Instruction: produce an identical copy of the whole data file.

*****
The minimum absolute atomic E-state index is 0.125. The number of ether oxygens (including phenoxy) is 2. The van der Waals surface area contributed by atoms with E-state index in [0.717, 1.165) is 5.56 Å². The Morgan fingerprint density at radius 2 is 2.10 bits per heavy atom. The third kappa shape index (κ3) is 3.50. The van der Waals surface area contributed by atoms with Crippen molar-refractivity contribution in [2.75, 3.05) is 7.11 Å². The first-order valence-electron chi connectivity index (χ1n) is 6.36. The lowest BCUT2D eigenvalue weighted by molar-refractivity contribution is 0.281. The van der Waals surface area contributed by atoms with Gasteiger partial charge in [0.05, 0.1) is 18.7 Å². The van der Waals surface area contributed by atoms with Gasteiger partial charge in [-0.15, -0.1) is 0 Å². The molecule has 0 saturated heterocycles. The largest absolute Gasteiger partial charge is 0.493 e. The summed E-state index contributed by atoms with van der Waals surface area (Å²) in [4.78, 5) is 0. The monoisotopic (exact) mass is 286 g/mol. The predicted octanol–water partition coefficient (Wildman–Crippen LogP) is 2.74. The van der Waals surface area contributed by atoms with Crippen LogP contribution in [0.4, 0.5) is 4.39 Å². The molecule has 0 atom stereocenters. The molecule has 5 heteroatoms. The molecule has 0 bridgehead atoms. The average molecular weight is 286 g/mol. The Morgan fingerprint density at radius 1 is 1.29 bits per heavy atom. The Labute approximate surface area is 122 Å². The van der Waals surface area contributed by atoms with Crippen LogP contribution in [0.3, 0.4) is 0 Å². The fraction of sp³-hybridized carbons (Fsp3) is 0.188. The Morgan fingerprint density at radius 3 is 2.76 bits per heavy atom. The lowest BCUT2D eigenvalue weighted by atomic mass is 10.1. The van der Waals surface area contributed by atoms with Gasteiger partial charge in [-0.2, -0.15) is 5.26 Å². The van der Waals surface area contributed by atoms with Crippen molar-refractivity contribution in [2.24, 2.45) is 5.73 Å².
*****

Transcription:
The minimum absolute atomic E-state index is 0.125. The number of ether oxygens (including phenoxy) is 2. The van der Waals surface area contributed by atoms with E-state index in [0.717, 1.165) is 5.56 Å². The Morgan fingerprint density at radius 2 is 2.10 bits per heavy atom. The third kappa shape index (κ3) is 3.50. The van der Waals surface area contributed by atoms with Crippen molar-refractivity contribution in [2.75, 3.05) is 7.11 Å². The first-order valence-electron chi connectivity index (χ1n) is 6.36. The lowest BCUT2D eigenvalue weighted by molar-refractivity contribution is 0.281. The van der Waals surface area contributed by atoms with Gasteiger partial charge in [0.05, 0.1) is 18.7 Å². The van der Waals surface area contributed by atoms with Gasteiger partial charge in [-0.15, -0.1) is 0 Å². The molecule has 0 saturated heterocycles. The largest absolute Gasteiger partial charge is 0.493 e. The summed E-state index contributed by atoms with van der Waals surface area (Å²) in [4.78, 5) is 0. The monoisotopic (exact) mass is 286 g/mol. The predicted octanol–water partition coefficient (Wildman–Crippen LogP) is 2.74. The van der Waals surface area contributed by atoms with Crippen LogP contribution in [0.4, 0.5) is 4.39 Å². The molecule has 0 atom stereocenters. The molecule has 5 heteroatoms. The molecule has 0 bridgehead atoms. The average molecular weight is 286 g/mol. The Morgan fingerprint density at radius 1 is 1.29 bits per heavy atom. The Labute approximate surface area is 122 Å². The van der Waals surface area contributed by atoms with Crippen LogP contribution in [0.3, 0.4) is 0 Å². The fraction of sp³-hybridized carbons (Fsp3) is 0.188. The Morgan fingerprint density at radius 3 is 2.76 bits per heavy atom. The lowest BCUT2D eigenvalue weighted by atomic mass is 10.1. The van der Waals surface area contributed by atoms with Gasteiger partial charge in [-0.2, -0.15) is 5.26 Å². The van der Waals surface area contributed by atoms with Crippen molar-refractivity contribution in [2.24, 2.45) is 5.73 Å².